Ken goes even further, noting the incredible danger to everyone when police and journalists become too chummy, as perhaps happened in the case here. Police power is power, and left unchecked it can often become tyrannically abusive. Journalists are supposed to help be that check, and when they are not, when they become little but the PR arm for the police, we are all less safe from the inherent danger that police power poses.
But that is why, as Ken and Gideon wrestle with the values of the First Amendment versus the values of the Fifth and Sixth the answer MUST resolve in favor of the First. There is no way to split the baby such that we can vindicate the latter interests here while not inadvertently jeopardizing these and other important interests further in the future.
I found myself blogging about journalist shield law at my personal blog today. As explained in that post, an experience as the editor of the high school paper has made newsman’s privilege a topic near and dear to my heart. So I thought I would resurrect a post I wrote a few years ago on the now-defunct blog I kept as a law student about how newsman’s privilege interacts with blogging as food for thought here. Originally written and edited in 2006/2007, with a few more edits for clarity now.
At a blogging colloquium at Harvard Law School [note: in April 2006] Eugene Volokh gave a presentation on the free speech protections that might be available for blogging, with the important (and, in my opinion, eminently reasonable) suggestion that free speech protections should not be medium-specific. In other words, if these protections would be available to you if you’d put your thoughts on paper, they should be available if you’d put them on a blog.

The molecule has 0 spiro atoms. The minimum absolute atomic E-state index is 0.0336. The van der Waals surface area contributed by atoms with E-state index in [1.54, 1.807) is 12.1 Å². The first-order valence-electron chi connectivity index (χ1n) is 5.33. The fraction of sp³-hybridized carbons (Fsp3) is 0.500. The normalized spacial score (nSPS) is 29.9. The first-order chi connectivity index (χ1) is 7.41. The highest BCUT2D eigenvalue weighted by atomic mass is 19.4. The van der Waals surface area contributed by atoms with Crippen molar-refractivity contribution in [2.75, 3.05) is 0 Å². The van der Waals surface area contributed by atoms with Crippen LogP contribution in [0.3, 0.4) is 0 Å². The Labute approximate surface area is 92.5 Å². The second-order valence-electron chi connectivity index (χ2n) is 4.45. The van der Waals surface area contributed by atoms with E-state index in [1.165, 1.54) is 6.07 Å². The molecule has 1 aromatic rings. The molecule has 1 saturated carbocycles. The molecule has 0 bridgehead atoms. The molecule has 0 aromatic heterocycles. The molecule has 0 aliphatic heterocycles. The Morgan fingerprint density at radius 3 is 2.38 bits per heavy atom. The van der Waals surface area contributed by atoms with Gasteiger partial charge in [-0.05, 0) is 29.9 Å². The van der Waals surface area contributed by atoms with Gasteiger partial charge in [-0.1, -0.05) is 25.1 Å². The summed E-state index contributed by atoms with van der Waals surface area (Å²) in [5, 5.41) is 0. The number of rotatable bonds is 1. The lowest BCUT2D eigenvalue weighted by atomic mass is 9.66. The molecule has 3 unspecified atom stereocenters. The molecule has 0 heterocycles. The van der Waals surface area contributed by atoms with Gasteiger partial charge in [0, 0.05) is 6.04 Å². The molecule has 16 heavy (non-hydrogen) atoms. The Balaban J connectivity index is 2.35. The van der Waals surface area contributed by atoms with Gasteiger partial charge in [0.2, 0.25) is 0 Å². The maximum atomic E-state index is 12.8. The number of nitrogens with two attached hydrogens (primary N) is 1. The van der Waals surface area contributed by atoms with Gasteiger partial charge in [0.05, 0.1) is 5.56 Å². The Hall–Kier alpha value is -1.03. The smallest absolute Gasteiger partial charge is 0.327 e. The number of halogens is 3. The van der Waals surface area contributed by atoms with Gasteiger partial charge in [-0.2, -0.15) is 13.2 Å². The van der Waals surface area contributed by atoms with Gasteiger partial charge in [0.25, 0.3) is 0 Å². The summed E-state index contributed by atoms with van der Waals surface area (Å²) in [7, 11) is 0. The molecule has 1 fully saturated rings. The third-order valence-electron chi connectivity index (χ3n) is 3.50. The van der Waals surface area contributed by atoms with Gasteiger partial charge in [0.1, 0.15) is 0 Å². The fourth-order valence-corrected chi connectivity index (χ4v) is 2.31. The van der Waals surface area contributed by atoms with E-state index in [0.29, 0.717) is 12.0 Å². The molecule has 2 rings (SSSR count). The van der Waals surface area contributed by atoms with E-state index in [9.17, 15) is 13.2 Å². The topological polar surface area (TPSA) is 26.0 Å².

PayPal recently made news for implementing a policy denying its payment processing services to publications including obscene content. There are several things objectionable about this policy, including the lack of any clear way of delineating what content would qualify as “obscene,” and its overall censorious impact.
But I’m not entirely sure that PayPal is necessarily the appropriate target for criticism of this policy. It may be, to the extent that it is a truly discretionary policy PayPal has voluntarily chosen to pursue. If it could just as easily chosen not to pursue it it can be fairly criticized for the choice it did make. For this policy is not as simple as banning certain objectively horrible content 100% of all people would agree should be stricken from the face of the earth. After all, there *is* no objectively horrible content 100% of all people would agree is objectionable. Instead this policy has the effect of denying market opportunities to all sorts of writers producing all sorts of valid content, even if some people may not happen to like it. And it does this not just by denying particular publications access to its services but by forcing electronic publishers to overcensor all the works they publish lest PayPal services be shut off to their entire businesses.